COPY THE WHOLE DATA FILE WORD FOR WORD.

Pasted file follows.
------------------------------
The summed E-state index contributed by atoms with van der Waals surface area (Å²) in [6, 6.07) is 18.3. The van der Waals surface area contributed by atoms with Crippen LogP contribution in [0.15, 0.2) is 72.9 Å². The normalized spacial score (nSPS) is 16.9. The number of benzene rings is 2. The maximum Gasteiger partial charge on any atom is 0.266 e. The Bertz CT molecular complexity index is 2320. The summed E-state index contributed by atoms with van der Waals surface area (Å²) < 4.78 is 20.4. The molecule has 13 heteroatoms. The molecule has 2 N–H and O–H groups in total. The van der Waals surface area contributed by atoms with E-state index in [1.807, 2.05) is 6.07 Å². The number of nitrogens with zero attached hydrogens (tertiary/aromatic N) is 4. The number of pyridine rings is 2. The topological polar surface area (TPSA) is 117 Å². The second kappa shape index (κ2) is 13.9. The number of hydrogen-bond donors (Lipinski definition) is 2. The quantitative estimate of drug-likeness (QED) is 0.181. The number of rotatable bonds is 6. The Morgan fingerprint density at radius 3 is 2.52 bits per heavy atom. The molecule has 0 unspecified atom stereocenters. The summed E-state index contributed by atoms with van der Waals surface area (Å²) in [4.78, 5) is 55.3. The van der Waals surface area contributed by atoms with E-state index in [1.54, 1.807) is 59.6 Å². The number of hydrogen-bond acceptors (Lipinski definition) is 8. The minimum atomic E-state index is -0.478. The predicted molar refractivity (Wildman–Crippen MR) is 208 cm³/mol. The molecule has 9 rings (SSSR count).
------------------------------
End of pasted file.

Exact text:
The summed E-state index contributed by atoms with van der Waals surface area (Å²) in [6, 6.07) is 18.3. The van der Waals surface area contributed by atoms with Crippen LogP contribution in [0.15, 0.2) is 72.9 Å². The normalized spacial score (nSPS) is 16.9. The number of benzene rings is 2. The maximum Gasteiger partial charge on any atom is 0.266 e. The Bertz CT molecular complexity index is 2320. The summed E-state index contributed by atoms with van der Waals surface area (Å²) < 4.78 is 20.4. The molecule has 13 heteroatoms. The molecule has 2 N–H and O–H groups in total. The van der Waals surface area contributed by atoms with E-state index in [1.807, 2.05) is 6.07 Å². The number of nitrogens with zero attached hydrogens (tertiary/aromatic N) is 4. The number of pyridine rings is 2. The topological polar surface area (TPSA) is 117 Å². The second kappa shape index (κ2) is 13.9. The number of hydrogen-bond donors (Lipinski definition) is 2. The quantitative estimate of drug-likeness (QED) is 0.181. The number of rotatable bonds is 6. The Morgan fingerprint density at radius 3 is 2.52 bits per heavy atom. The molecule has 0 unspecified atom stereocenters. The summed E-state index contributed by atoms with van der Waals surface area (Å²) in [4.78, 5) is 55.3. The van der Waals surface area contributed by atoms with E-state index in [1.54, 1.807) is 59.6 Å². The number of hydrogen-bond acceptors (Lipinski definition) is 8. The minimum atomic E-state index is -0.478. The predicted molar refractivity (Wildman–Crippen MR) is 208 cm³/mol. The molecule has 9 rings (SSSR count).